This is very big news!
The International Energy Agency indicated in a preliminary statement that emissions of carbon dioxide from the world’s power sector accelerated less in 2014 than the global economy. While recession has caused this phenomenon several times in the past (the early 1980s, 1992, and 2009), for the first time in 40 years we are now experiencing a relative reduction in emissions during a time of economic gains.
The figures were first published by The Financial Times in an interview with Chief Economist Fatih Birol, who will succeed Maria van der Hoeven as executive director of the agency. He said:
“This is both a very welcome surprise and a significant one. [It] gives me even more hope that humankind will be able to work together to combat climate change, the most important threat facing us today…. For the first time, greenhouse gas emissions are decoupling from economic growth.”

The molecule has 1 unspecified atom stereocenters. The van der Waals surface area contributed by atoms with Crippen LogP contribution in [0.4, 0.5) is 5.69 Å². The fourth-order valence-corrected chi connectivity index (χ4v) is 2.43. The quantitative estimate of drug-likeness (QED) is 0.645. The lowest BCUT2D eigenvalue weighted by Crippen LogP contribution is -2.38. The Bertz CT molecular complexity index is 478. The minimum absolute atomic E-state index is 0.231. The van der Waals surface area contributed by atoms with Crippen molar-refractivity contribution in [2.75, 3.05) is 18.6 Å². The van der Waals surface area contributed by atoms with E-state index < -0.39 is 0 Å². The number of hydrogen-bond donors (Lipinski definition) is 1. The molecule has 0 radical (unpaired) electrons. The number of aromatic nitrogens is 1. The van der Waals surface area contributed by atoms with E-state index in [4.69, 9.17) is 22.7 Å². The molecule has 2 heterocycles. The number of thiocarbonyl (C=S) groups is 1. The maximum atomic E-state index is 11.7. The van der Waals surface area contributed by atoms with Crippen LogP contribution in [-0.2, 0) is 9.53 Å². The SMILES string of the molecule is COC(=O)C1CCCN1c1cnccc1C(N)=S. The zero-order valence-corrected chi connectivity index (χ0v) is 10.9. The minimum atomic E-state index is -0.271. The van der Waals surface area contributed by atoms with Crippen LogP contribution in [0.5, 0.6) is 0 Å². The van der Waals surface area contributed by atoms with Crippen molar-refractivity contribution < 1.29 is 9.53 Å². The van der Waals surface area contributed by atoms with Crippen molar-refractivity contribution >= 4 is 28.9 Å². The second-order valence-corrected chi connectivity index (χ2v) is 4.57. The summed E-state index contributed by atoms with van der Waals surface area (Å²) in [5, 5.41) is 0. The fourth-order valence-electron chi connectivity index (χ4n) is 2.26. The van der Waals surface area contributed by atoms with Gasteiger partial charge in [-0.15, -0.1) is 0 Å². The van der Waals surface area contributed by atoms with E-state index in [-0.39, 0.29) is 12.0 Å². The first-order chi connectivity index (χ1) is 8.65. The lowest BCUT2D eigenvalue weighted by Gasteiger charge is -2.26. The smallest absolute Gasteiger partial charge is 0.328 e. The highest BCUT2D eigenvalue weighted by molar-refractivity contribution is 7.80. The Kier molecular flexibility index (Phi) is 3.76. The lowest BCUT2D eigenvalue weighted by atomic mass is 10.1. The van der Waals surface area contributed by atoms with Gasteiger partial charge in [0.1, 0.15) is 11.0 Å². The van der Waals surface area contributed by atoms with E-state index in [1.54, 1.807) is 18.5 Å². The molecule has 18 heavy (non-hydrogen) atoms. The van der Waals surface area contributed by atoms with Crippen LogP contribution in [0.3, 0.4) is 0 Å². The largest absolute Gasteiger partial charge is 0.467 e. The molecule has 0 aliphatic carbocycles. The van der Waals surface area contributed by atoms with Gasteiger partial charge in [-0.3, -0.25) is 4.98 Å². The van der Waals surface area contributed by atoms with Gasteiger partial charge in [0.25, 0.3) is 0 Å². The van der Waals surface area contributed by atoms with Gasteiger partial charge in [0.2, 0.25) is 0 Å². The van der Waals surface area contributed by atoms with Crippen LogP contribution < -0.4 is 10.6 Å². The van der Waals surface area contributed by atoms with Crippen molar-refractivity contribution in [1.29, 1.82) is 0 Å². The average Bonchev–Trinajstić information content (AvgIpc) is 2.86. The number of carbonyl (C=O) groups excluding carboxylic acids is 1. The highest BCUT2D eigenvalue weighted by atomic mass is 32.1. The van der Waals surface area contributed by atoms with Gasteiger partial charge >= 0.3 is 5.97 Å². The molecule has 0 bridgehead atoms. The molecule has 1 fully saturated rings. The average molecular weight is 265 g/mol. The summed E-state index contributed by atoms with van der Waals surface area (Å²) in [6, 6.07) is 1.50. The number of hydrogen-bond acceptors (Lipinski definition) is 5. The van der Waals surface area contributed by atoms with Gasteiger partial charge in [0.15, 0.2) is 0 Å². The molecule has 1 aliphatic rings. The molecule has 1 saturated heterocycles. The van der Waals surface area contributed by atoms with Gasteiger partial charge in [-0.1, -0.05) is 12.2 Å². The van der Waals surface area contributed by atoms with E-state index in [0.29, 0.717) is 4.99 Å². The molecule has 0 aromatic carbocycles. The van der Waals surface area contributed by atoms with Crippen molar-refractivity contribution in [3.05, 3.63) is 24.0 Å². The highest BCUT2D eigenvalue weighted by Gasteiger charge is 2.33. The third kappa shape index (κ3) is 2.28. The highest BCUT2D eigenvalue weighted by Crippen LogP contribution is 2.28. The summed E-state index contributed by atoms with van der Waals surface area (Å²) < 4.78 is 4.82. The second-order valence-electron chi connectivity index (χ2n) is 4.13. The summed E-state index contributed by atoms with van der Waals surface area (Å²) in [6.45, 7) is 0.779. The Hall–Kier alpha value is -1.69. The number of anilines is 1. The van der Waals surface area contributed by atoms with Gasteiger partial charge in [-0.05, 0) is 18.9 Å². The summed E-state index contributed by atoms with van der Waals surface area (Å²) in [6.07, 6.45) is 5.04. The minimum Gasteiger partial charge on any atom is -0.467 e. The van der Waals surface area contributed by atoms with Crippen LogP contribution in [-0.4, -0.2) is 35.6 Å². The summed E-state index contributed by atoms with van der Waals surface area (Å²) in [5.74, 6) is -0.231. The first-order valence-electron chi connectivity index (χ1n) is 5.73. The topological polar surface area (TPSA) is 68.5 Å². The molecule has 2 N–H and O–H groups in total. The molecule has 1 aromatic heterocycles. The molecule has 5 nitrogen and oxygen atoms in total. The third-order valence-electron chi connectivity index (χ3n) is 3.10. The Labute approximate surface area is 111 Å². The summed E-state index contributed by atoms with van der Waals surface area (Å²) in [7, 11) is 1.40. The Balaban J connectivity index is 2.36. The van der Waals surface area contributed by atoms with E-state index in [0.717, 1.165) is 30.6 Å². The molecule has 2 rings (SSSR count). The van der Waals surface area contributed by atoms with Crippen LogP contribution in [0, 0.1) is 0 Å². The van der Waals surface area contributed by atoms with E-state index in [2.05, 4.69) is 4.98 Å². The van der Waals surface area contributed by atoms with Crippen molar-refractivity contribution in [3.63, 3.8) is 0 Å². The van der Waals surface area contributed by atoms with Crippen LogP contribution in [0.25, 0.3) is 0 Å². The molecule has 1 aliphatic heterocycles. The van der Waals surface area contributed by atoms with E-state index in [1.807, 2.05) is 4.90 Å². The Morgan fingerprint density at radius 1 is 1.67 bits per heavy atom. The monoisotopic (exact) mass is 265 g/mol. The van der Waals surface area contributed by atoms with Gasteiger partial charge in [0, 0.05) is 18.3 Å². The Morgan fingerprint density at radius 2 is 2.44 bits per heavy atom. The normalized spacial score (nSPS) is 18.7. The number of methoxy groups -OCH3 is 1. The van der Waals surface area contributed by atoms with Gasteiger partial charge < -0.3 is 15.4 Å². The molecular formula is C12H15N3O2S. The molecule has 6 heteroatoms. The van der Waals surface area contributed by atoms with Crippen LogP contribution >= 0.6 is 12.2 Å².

Read more at How Big a Deal is Economic-Energy CO2 Decoupling?
Science Historian Naomi Oreskes writes:
When I wrote the book Merchants of Doubt in 2010, I only wanted one thing: to uncover the truth about who was behind the widespread, and sadly effective, campaigns to undermine the established science of climate change, and why they were doing what they were doing.
I never imagined that, a few years later, Sony Pictures would release Merchants of Doubt, a captivating feature film that exposes the ugly world of climate denial like never before.
Thousands are about to see this movie, and when they do, they’ll be fired up and anxious to take action — let’s make sure they do. Together, let’s create a surge of people power strong enough to bring down climate denial.